Although vocalist Ray Gillen first hit the music scene via heavy metal legends Black Sabbath, he was more of a blues-rock singer (à la Robert Plant, Paul Rodgers, Steve Marriott), as evidenced by his work with Badlands. Born May 12, 1961, in Cliffside Park, NJ, Gillen began singing in bands as a teenager, inspired by the likes of Bad Company, Deep Purple, and Led Zeppelin. By the early '80s, Gillen was fronting several regional cover bands, one of which was called Harlett, and in 1985 he joined the outfit Rondinelli, which was founded by former Rainbow drummer Bobby Rondinelli. But before the outfit could issue any recordings, Gillen accepted an offer to join Black Sabbath in late 1986 (strangely, he was also offered the lead role in the popular Broadway musical Cats at the same time). Although guitarist Tony Iommi was the only remaining original member of Sabbath at the time, they toured arenas around the world, as Gillen lent his vocal talents to Sabbath's 1987 release, The Eternal Idol.
But Gillen's stint with the Sabs didn't last long, as he split to join up with ex-Whitesnake guitarist John Sykes in Blue Murder. But once more, before the new group issued an album, Gillen was gone. He appeared on the all-star project Phenomena II: Dream Runner, which included appearances by such classic rockers as King Crimson/Asia's John Wetton, Deep Purple's Glenn Hughes (it was actually Hughes who Gillen replaced in Sabbath), and Thin Lizzy's Scott Gorham. But it wasn't long before Gillen longed to be part of a proper, full-time rock group.
Gillen hooked up with former Ozzy Osbourne guitarist Jake E. Lee (along with his former Sab bandmate, drummer Eric Singer, and bassist Greg Chaisson) in Badlands. Instead of following in the footsteps of their heavy metal past, Badlands were more classic rock/blues-rock-based, returning back to the sound that served as their original inspiration. 1989 saw the release of the quartet's self-titled debut on the Atlantic Records subsidiary Titanium Records, with MTV giving airtime to the videos for the rocking "Dreams in the Dark" and the Zep-esque ballad "Winter's Call," as the album sold modestly (although the group enjoyed major success in Japan). But despite a promising career ahead of them, the group would only issue one more release, 1991's Voodoo Highway, before splitting up (an unreleased third album, Dusk, would eventually see the light of day in 2000).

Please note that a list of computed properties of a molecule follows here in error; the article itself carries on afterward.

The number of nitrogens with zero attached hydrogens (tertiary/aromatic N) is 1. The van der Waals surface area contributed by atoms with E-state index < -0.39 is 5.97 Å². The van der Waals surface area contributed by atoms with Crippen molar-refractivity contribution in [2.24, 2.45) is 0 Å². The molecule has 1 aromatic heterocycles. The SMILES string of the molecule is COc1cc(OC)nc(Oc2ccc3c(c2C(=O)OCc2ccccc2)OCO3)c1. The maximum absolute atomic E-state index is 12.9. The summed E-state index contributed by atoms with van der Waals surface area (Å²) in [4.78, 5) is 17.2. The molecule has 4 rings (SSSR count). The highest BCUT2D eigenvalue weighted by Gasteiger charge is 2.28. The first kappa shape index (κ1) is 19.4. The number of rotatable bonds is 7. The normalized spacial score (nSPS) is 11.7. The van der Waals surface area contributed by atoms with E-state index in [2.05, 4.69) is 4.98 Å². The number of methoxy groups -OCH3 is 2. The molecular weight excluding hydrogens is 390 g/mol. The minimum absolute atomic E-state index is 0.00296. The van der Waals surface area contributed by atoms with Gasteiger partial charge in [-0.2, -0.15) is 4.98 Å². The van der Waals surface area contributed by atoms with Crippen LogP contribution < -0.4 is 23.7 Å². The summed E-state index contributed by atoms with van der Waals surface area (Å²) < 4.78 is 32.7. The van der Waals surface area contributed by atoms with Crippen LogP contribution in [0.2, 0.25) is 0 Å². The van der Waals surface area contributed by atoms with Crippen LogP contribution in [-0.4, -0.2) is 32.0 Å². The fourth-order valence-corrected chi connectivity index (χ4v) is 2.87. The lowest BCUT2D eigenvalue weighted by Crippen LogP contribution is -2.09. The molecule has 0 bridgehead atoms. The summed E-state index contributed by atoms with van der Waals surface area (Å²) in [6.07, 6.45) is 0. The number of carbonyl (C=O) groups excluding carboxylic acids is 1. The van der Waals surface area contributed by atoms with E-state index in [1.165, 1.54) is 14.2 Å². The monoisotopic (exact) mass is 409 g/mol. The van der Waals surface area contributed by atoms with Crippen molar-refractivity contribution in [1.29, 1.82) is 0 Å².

In the wake of Badlands' breakup, Gillen appeared on albums by Atsushi Yokozeki (Raid) and ex-Dokken guitar shredder George Lynch (Sacred Groove), before forming the short-lived Los Angeles-based band Tariff. Shortly after returning to the East Coast in 1993, Gillen formed Sun Red Sun with former Alice In Chains bassist Mike Starr, guitarist Al Romano, and former Rondinelli bandmate, drummer Bobby Rondinelli. But just as the new group was off and running, Gillen was diagnosed with HIV and on December 3, 1993, he died at his New Jersey home due to AIDS-related complications. He was 32.
A Ray Gillen memorial tribute was organized in February of 1994 by Glenn Hughes, featuring performances by singer Sebastian Bach of Skid Row, former Mariah Carey guitarist Paul Pescoe, and Hughes' own band -- the re-formed Trapeze. 1995 saw the release of the self-titled album by Sun Red Sun (followed in 2000 by a second album, Lost Tracks), and a year later, an album of demos that Gillen had cut with Rondinelli back in 1985, War Dance, was issued. ~ Greg Prato, Rovi